I have started using NDepend which, if you do not already know, is a code base analysis tool. I’ve head lots of good things about it, and I thought it was time to give it a try personally.

Installation was as easy as extracting a zip file, and the application was good to run. I noticed application has recognized other tools in my toolset, such as WinMerge, Reflector, etc. automatically.

I decided to run it on a Farsi Library project, which is a WinForm / WPF control library I’ve been working on. There are a couple of views that could help me see how the library dependency is structured. The easiest to learn is the dependency graph view.

The Dependency Graph easily show how you’re assemblies are coupled on each other, and system assemblies. You probably already know this much, just by looking at structure of your Solution (if your solution is a medium size, that is), But there’s much more to this tool than this.

The “Metrics” view information is also very useful. If you have the luxury of a VS.NET “Team System” edition, you’ve probably used the tool already available there, but the “Metrics” view in NDepend is way cooler.

In this view, you can see various information about an assembly (For Methods, Fields, Types, Namespaces, etc). Collected data such as number of Lines of Code, Cyclomatic Complexity, IL Instructions, etc. may be available in VS.NET code metrics, but some others like “Codes not / covered by Test” which acts as code coverage information, is only available in NDepend. The tool can work with coverage information generated by NCover or VS.NET Team System.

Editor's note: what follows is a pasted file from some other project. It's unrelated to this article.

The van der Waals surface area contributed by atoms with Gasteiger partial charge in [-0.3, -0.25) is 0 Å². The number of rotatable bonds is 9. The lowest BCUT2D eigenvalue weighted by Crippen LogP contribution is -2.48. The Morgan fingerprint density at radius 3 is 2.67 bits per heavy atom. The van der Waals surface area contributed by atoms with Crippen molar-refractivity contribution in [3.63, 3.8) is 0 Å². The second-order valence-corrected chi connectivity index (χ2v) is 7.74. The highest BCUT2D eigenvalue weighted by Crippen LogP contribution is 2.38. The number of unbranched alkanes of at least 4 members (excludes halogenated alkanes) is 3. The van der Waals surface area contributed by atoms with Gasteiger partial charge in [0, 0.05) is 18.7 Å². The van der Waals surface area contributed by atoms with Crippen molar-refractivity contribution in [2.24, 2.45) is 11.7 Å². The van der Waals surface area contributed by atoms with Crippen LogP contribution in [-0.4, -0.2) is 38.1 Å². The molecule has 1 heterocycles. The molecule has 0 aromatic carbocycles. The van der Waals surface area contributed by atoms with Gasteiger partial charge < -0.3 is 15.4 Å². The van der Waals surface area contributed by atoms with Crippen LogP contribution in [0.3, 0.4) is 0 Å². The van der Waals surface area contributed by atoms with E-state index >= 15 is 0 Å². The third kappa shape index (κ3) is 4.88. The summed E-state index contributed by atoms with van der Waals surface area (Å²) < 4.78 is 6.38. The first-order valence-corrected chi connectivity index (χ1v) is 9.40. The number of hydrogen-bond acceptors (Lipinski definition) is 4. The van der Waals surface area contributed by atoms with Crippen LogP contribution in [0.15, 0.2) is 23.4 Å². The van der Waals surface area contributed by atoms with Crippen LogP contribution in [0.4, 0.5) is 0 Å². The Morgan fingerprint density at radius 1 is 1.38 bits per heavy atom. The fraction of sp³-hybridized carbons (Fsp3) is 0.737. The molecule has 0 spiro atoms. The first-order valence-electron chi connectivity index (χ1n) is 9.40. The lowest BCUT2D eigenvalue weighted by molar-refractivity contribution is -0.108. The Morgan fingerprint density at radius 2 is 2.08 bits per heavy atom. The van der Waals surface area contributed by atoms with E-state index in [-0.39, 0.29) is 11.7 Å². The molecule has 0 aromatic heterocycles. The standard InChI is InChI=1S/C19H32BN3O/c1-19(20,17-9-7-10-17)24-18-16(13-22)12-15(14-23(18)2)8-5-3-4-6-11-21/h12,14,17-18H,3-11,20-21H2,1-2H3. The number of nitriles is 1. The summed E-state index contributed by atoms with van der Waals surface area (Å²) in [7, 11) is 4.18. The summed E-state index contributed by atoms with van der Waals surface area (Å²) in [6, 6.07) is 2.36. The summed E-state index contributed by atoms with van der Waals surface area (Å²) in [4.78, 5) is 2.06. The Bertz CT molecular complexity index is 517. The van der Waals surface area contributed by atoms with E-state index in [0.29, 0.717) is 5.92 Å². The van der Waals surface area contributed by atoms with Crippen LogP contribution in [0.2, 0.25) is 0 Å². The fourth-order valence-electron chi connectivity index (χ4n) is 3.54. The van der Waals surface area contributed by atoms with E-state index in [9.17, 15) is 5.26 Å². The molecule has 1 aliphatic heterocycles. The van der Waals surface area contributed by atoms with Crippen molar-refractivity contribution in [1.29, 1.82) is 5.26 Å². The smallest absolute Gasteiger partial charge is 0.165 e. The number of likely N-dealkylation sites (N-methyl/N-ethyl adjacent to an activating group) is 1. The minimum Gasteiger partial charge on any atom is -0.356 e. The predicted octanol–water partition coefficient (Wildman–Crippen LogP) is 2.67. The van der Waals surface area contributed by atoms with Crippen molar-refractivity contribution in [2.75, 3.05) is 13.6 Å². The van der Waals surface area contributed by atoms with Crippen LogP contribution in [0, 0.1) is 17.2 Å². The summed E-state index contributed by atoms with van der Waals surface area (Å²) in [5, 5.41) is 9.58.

Navigating to code is also very easy. As soon as you click on one of the gray rectangles, you’re moved to the type in Class Browser tree window, and by double-clicking the type there, you’re moved to the source code in VS.NET environment.

The power of this tool, IMHO, relies on its CQL engine and already available queries to analyze your code with. In a nut shell, CQL is like SQL to query the assemblies with type information. For example, if you want to find complex methods which should be rewritten as smaller ones, you can write a query like :


Since the Professional version can store custom CQL queries you write, you can later run them on your “Continuous Integration Server” to enforce certain things as simple as naming conventions, or as sophisticated as code quality, code coverage analysis, etc.

So, what are you waiting for? grab a free version, and give it a try.